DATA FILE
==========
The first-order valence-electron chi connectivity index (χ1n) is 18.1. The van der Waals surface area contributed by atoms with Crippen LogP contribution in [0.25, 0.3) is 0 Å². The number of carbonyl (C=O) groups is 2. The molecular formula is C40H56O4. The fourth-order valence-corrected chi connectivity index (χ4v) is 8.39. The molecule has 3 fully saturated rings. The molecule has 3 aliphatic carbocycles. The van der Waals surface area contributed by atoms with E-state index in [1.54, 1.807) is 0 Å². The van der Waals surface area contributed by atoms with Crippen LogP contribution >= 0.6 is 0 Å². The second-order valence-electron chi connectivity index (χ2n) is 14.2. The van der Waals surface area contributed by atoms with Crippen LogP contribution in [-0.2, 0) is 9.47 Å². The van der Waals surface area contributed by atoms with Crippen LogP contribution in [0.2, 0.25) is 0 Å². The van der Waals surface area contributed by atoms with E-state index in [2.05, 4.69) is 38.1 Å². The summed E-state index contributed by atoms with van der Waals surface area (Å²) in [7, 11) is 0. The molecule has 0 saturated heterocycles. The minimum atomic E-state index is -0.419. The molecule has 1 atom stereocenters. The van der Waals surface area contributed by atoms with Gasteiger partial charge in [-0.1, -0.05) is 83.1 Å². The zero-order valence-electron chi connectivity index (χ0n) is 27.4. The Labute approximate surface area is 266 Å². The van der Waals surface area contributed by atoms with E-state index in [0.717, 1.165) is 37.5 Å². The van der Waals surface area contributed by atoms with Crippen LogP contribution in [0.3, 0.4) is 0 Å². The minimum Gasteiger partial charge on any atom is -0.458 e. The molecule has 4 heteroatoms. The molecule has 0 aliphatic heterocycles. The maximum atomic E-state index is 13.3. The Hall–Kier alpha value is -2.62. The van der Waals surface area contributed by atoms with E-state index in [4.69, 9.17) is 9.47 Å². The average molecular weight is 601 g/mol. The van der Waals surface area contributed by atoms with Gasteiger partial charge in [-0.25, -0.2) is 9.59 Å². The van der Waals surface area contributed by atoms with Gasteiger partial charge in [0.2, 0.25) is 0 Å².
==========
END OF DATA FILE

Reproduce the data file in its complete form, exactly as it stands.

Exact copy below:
The first-order valence-electron chi connectivity index (χ1n) is 18.1. The van der Waals surface area contributed by atoms with Crippen LogP contribution in [0.25, 0.3) is 0 Å². The number of carbonyl (C=O) groups is 2. The molecular formula is C40H56O4. The fourth-order valence-corrected chi connectivity index (χ4v) is 8.39. The molecule has 3 fully saturated rings. The molecule has 3 aliphatic carbocycles. The van der Waals surface area contributed by atoms with E-state index in [1.54, 1.807) is 0 Å². The van der Waals surface area contributed by atoms with Crippen LogP contribution >= 0.6 is 0 Å². The second-order valence-electron chi connectivity index (χ2n) is 14.2. The van der Waals surface area contributed by atoms with Crippen LogP contribution in [-0.2, 0) is 9.47 Å². The van der Waals surface area contributed by atoms with Crippen LogP contribution in [0.2, 0.25) is 0 Å². The van der Waals surface area contributed by atoms with E-state index in [2.05, 4.69) is 38.1 Å². The summed E-state index contributed by atoms with van der Waals surface area (Å²) in [7, 11) is 0. The molecule has 0 saturated heterocycles. The minimum atomic E-state index is -0.419. The molecule has 1 atom stereocenters. The van der Waals surface area contributed by atoms with Gasteiger partial charge in [-0.1, -0.05) is 83.1 Å². The zero-order valence-electron chi connectivity index (χ0n) is 27.4. The Labute approximate surface area is 266 Å². The van der Waals surface area contributed by atoms with E-state index in [0.717, 1.165) is 37.5 Å². The van der Waals surface area contributed by atoms with Crippen LogP contribution in [0.3, 0.4) is 0 Å². The minimum Gasteiger partial charge on any atom is -0.458 e. The molecule has 4 heteroatoms. The molecule has 0 aliphatic heterocycles. The maximum atomic E-state index is 13.3. The Hall–Kier alpha value is -2.62. The van der Waals surface area contributed by atoms with E-state index in [4.69, 9.17) is 9.47 Å². The average molecular weight is 601 g/mol. The van der Waals surface area contributed by atoms with Gasteiger partial charge in [-0.25, -0.2) is 9.59 Å². The van der Waals surface area contributed by atoms with Gasteiger partial charge in [0.2, 0.25) is 0 Å².